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New York Dossier: The Food Industry Faces the Covid‑19 Pandemic

Metropolitics is pleased to present the second dossier coordinated by faculty and students in the PhD program in sociology at the Graduate Center of the City University of New York (CUNY), which explore New York City–specific issues. This dossier, comprising four articles, examines New York City’s food industry in the face of the Covid‑19 pandemic. Sharon Zukin introduces the series, with articles by Thomas R. Chung, Nga Than, and Ivana Mellers to follow.

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Since the Covid‑19 pandemic wreaked havoc on New York’s food industry in 2020, its long-term effects, like those of the illness itself, have been persistent and severe. The city’s economy depends on office work and tourism; when companies shifted to working from home and travel drastically declined, the food industry was decimated. Most visibly, restaurants, which before the pandemic provided a large and growing base for the city’s service economy (New York State Comptroller 2020), were suddenly shut down. Then, after the state government allowed them to reopen, they were hampered by constantly changing restrictions issued by the governor, the mayor, and local and federal public-health authorities.

Wildly popular outdoor dining that has enabled at least 10,000 restaurants to survive now confronts a patchwork of ad hoc regulations by the city government and an uncertain process for both permanent legalization and determining rent (Fortney et al. 2021). Food processing, the only manufacturing sector to grow in New York in recent years (Becker and Dourmashkin 2015), is strained by efforts to procure materials and recruit labor.

Restaurant workers, the majority of whom are immigrants, mainly Latinx and Asians (New York State Comptroller 2020), have experienced some of the worst conditions. They lost their jobs when public-health restrictions caused their employers to close, risked exposure to the virus when they returned to work, and dealt with nasty customers who refused to wear face masks or complained about the limited menu or the gaps in service. The ranks of food delivery workers, who are also mainly immigrants, swelled, but they earned low wages, worked long and uncertain hours, and were often deprived of their earnings by employers and shortchanged on tips by customers (de Freytas‑Tamura 2020).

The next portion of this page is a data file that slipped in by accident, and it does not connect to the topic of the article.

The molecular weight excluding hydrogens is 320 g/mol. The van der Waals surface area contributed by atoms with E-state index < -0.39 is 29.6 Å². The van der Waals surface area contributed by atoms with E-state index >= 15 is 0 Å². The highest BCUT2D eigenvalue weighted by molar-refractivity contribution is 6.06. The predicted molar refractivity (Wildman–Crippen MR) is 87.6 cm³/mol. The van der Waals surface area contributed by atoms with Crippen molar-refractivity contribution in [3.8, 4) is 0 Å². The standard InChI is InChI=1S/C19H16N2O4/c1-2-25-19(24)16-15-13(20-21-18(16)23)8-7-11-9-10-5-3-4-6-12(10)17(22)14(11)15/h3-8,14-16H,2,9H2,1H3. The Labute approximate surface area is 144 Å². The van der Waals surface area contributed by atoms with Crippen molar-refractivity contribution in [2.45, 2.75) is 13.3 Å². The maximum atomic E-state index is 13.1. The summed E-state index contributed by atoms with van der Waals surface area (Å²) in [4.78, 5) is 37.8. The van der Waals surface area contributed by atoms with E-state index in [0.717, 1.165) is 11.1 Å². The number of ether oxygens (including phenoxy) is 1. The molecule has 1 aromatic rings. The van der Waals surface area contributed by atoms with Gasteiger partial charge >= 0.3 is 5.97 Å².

Owners of food businesses, from bodegas to tortilla factories and from bagel shops to bistros, also struggled to adapt to pandemic conditions. At one extreme, a Michelin-starred sushi restaurant on the Upper East Side pivoted from a $300-per-person omakase menu to a less expensive takeout selection and opened a fish market next door. The “appetizing” shop Russ and Daughters, a hundred-year-old purveyor of smoked fish, closed their small shop on the Lower East Side but continued to ship online orders from their 18,000-square-foot baking and processing space at the Brooklyn Navy Yard. Smaller food processors initiated or accelerated online sales. But they had to hire more and often different types of employees and manage new marketing strategies. Many, unable to contend with the onslaught of problems, just closed their doors.

Figure 1. Outdoor dining during the Covid-19 pandemic, with waitstaff and Clorox, University Place, Manhattan, September 2021

© Sharon Zukin.

New York food processors generally operate on a very small scale, with fewer than 10 employees, but they are usually local owners and employ a resident work force. Even before the pandemic, they faced dramatically rising rents. When the pandemic struck, food processors were allowed to keep their businesses open because the state government deemed them “essential.” But many lost customers, struggled to find new suppliers, and couldn’t pay the rent. They had to replace sick workers, or make do with fewer of them, and reorganize production around social distancing. If their usual distribution channels, such as restaurants, outdoor food markets, and small retail shops, closed, they had to devise alternatives, like contactless deliveries, and staff them or contract them out to businesses like DoorDash, often at rates as high as 30% of the price of each order. Recently the city council capped these fees at 15%, but the law will expire in 2022 (Fertig 2021).

While emergency loans from the federal government helped some small-business owners, many had trouble even applying. The New York State legislature passed an eviction moratorium for small businesses with fewer than 50 employees that could document pandemic-related hardship, and extended it twice, but business owners pleaded for still more time. Meanwhile, landlords constantly pressed the legislature and courts to end it.